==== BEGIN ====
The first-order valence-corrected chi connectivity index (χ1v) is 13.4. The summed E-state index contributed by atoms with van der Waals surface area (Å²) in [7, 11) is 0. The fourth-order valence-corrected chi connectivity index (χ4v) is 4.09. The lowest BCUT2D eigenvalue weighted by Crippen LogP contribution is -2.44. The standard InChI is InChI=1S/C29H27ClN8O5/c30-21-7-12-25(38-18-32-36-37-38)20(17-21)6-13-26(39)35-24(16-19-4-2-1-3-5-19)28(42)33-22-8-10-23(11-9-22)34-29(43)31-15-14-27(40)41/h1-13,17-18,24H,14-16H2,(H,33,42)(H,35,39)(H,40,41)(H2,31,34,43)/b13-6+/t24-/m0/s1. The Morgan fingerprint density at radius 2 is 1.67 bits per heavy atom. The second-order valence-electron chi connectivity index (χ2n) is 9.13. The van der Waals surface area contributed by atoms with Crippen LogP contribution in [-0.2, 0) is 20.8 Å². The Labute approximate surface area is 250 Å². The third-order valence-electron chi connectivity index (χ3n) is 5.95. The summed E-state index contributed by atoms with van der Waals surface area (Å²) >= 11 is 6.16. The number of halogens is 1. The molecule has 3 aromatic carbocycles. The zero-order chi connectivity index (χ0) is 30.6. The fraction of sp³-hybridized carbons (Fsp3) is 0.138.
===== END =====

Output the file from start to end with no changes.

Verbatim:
The first-order valence-corrected chi connectivity index (χ1v) is 13.4. The summed E-state index contributed by atoms with van der Waals surface area (Å²) in [7, 11) is 0. The fourth-order valence-corrected chi connectivity index (χ4v) is 4.09. The lowest BCUT2D eigenvalue weighted by Crippen LogP contribution is -2.44. The standard InChI is InChI=1S/C29H27ClN8O5/c30-21-7-12-25(38-18-32-36-37-38)20(17-21)6-13-26(39)35-24(16-19-4-2-1-3-5-19)28(42)33-22-8-10-23(11-9-22)34-29(43)31-15-14-27(40)41/h1-13,17-18,24H,14-16H2,(H,33,42)(H,35,39)(H,40,41)(H2,31,34,43)/b13-6+/t24-/m0/s1. The Morgan fingerprint density at radius 2 is 1.67 bits per heavy atom. The second-order valence-electron chi connectivity index (χ2n) is 9.13. The van der Waals surface area contributed by atoms with Crippen LogP contribution in [-0.2, 0) is 20.8 Å². The Labute approximate surface area is 250 Å². The third-order valence-electron chi connectivity index (χ3n) is 5.95. The summed E-state index contributed by atoms with van der Waals surface area (Å²) >= 11 is 6.16. The number of halogens is 1. The molecule has 3 aromatic carbocycles. The zero-order chi connectivity index (χ0) is 30.6. The fraction of sp³-hybridized carbons (Fsp3) is 0.138.